In the pre-internet era of 1992, I was frustrated when I tried to learn if hypnosis (sleep) from propofol would protect patients from ketamine hallucinations as well as Valium. However, the idea seemed reasonable. I began a clinical trial of putting patients to sleep with propofol before giving ketamine for them to remain motionless for the local anesthetic injection that regularly precedes cosmetic surgery.

Many years later, I learned the surgeon for whom I started the trial, had been giving Valium-ketamine by himself 15 years earlier. Many, if not most, of the rest of the Newport Beach, CA, plastic surgeons, looked askance and demurred when I proposed PK sedation for their office-based patients. Based on the historic negative perception of ketamine and the cost of proprietary propofol, anesthesiologists to whom I presented my first successful 50 cases to reacted to my work with withering criticism. That very negative reception to PK not only shocked me but also inspired me to continue to record and publish my successful paradigm to eliminate PONV and narcotic requiring treatment of postoperative pain.

How do you make money?

My income is generated by giving anesthesia in the office-based setting. I derive no income from the nonprofit Goldilocks Foundation.

Disclaimer: Neither I, nor the foundation, receive financial support from brain monitor makers.

How long did it take for you to become profitable?

An anesthesia practice is a low overhead, high net medical practice. I have no employees and maintain no bricks and mortar office. ‘Profitability’ has never been an issue.

When you were starting out, was there ever a time you doubted it would work? If so, how did you handle that?

Yes. During the first 50 cases, I knew the first patient that woke up hallucinating would have meant the concept of substituting propofol for Valium was incorrect, to say nothing of professionally embarrassing. The initial 75mg ketamine dose recommended by the plastic surgeon appeared too high after the first few cases. Although patients did not hallucinate, upon awakening their eyes had horizontal nystagmus or ’twitching’ that I attributed to too much ketamine. Accordingly, I decreased the ketamine dose to 50 mg that resolved that issue. Ever searching for the lowest effective dose, I tried 25mg ketamine, but 20% of patients required an additional 25 mg to remain motionless for the local anesthetic injection. Once patients were asleep from the propofol, there was no ‘downside’ to using the 50mg dose. In 1998, the addition of the bispectral (BIS®) index brain monitor to measure propofol made the PK paradigm numerically reproducible.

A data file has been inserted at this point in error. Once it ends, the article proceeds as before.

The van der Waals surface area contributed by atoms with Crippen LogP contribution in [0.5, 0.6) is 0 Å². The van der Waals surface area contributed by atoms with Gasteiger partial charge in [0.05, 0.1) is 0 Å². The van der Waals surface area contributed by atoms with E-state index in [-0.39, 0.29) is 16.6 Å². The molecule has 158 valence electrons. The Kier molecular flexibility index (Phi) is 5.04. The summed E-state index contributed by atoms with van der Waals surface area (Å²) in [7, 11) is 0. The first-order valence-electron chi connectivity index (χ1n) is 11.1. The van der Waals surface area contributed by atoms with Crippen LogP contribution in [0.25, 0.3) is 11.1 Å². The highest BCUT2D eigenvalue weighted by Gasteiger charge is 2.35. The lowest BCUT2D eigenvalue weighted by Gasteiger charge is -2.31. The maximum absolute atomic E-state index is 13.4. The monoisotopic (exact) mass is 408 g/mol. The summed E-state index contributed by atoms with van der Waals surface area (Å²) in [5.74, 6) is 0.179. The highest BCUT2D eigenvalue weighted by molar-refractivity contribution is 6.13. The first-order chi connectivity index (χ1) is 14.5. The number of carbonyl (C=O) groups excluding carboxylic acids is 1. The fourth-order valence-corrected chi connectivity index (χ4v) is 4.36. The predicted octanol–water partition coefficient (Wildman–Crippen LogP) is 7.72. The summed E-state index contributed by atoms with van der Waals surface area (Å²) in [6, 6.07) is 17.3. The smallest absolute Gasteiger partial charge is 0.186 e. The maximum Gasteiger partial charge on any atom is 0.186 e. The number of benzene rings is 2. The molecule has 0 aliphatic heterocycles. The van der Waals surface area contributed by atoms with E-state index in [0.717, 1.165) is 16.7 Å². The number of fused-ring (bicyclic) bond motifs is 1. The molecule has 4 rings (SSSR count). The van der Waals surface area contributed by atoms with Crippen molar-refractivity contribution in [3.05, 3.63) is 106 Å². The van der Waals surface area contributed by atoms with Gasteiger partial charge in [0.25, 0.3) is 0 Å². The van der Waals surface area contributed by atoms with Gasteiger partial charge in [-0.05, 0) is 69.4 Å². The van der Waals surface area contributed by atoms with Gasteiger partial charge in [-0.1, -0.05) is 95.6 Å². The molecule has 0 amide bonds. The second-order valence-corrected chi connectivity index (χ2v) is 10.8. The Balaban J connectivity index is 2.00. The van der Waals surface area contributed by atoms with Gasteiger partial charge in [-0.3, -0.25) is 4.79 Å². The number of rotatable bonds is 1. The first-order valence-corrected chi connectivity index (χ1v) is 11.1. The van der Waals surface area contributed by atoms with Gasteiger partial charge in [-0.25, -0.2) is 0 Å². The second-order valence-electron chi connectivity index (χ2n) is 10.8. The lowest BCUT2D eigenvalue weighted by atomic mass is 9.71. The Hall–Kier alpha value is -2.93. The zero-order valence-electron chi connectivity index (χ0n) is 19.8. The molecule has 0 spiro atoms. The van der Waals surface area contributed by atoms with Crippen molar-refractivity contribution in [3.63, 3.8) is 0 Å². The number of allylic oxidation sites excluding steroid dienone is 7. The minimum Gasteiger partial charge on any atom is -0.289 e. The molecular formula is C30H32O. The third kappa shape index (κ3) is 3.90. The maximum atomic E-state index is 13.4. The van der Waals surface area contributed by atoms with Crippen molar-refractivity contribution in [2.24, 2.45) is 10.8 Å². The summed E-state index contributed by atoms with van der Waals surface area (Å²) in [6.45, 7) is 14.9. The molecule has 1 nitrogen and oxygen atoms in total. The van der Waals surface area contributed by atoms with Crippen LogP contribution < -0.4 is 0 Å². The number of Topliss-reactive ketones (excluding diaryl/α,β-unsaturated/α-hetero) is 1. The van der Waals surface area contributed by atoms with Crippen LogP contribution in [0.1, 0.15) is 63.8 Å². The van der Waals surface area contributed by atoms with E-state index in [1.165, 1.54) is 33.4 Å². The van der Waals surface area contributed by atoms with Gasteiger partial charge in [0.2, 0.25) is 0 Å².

How did you get your first customer?

Physicians have patients, not ‘customers.’ My patients are generated by the surgeon’s referral for my anesthesia services.

What is one marketing strategy (other than referrals) that you’re using that works really well to generate new business?

For prospective office-based anesthesia providers, it may be useful to know not all cosmetic surgery is performed by ABMS recognized, plastic surgeons. Cosmetic surgeons may be originally trained in ENT, dermatology, ophthalmology, general or just about any other surgical specialty before turning their practices to cosmetic surgery. One of my former clients was even a cardiac surgeon. Another was a thoracic surgeon.

After 40 years in private practice, I am past the need to look for new surgical clients. For more than a decade now I’ve worked only with a few surgeons and they keep me busy enough.

What is the toughest decision you’ve had to make in the last few months?

I am a most blessed physician because there have been no tough decisions I’ve had to make. I attribute that to my old fashioned, patient paid practice. Direct payment for my services frees me from the headaches of the paperwork dealing with government and other insurance payers.

What do you think it is that makes you successful?